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Stephen Holmes has presented a lecture full of good ideas and genuine common sense. If I were in a position to hire him as deputy secretary of state for policy and planning, I would. Over the past few years, he has produced a number of pieces that identify the errors and dangers in arguments made by the Bush administration and its supporters. He writes in praise of the rule of law, drawing our attention to the institutional wisdom embodied in our traditions of constitutional governance. Since these arguments all seem so reasonable, I always come back to the question: why does our government continue to act in ways that are so unreasonable? The answer, I will argue, is because reason is not the only measure of political action.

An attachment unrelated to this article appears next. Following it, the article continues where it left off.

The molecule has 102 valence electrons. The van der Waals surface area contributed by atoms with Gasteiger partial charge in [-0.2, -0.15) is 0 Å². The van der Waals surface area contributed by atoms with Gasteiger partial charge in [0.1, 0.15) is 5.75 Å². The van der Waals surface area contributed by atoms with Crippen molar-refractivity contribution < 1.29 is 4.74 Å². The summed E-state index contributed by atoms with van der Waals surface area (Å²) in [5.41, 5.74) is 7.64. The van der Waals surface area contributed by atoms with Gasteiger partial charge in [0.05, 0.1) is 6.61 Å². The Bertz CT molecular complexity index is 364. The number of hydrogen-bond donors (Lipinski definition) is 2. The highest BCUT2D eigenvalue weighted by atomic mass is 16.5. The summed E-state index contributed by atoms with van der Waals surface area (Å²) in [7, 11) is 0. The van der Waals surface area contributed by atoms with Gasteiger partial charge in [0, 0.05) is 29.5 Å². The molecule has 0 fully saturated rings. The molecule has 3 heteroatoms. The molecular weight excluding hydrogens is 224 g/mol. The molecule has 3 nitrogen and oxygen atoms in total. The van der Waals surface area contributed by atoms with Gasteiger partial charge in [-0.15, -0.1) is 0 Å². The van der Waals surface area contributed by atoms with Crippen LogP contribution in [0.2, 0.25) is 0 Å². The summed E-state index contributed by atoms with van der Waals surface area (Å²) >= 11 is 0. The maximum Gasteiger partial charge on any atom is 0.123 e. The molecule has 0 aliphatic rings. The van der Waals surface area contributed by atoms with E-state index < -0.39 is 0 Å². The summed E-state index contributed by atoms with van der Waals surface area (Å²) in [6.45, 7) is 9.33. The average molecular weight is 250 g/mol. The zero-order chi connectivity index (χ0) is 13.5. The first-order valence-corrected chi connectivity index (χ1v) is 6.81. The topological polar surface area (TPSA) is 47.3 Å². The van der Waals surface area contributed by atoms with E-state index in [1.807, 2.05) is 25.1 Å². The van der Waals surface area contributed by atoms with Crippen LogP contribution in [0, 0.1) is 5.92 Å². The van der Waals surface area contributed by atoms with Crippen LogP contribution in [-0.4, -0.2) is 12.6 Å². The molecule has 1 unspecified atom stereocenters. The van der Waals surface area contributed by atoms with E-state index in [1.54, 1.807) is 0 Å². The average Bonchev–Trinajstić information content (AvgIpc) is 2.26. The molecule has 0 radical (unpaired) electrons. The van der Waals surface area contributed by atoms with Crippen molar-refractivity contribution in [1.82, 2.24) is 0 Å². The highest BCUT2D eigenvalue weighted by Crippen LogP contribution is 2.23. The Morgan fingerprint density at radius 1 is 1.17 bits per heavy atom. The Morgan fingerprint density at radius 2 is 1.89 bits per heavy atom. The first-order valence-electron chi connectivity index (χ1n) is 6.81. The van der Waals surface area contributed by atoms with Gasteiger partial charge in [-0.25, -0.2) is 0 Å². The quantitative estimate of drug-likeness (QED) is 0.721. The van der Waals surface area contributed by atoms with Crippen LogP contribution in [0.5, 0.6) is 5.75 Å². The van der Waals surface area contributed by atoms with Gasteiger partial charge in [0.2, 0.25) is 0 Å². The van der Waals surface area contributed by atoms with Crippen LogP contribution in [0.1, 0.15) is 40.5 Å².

Although Holmes, for the most part, avoids overt partisan critique, critics have received his essays in just that manner. Regardless of how objectively pragmatic any commentator tries to be, the issues at hand are inevitably understood as political. There is no neutral position from which one can offer an analysis of the facts of the matter, because the language of reason is the language of political critique in American life. We, meaning the political opposition, think that everything is clear. Because of the allure of reason, we come away feeling that were we in office we would do better. A longer view, however, suggests that we might not.
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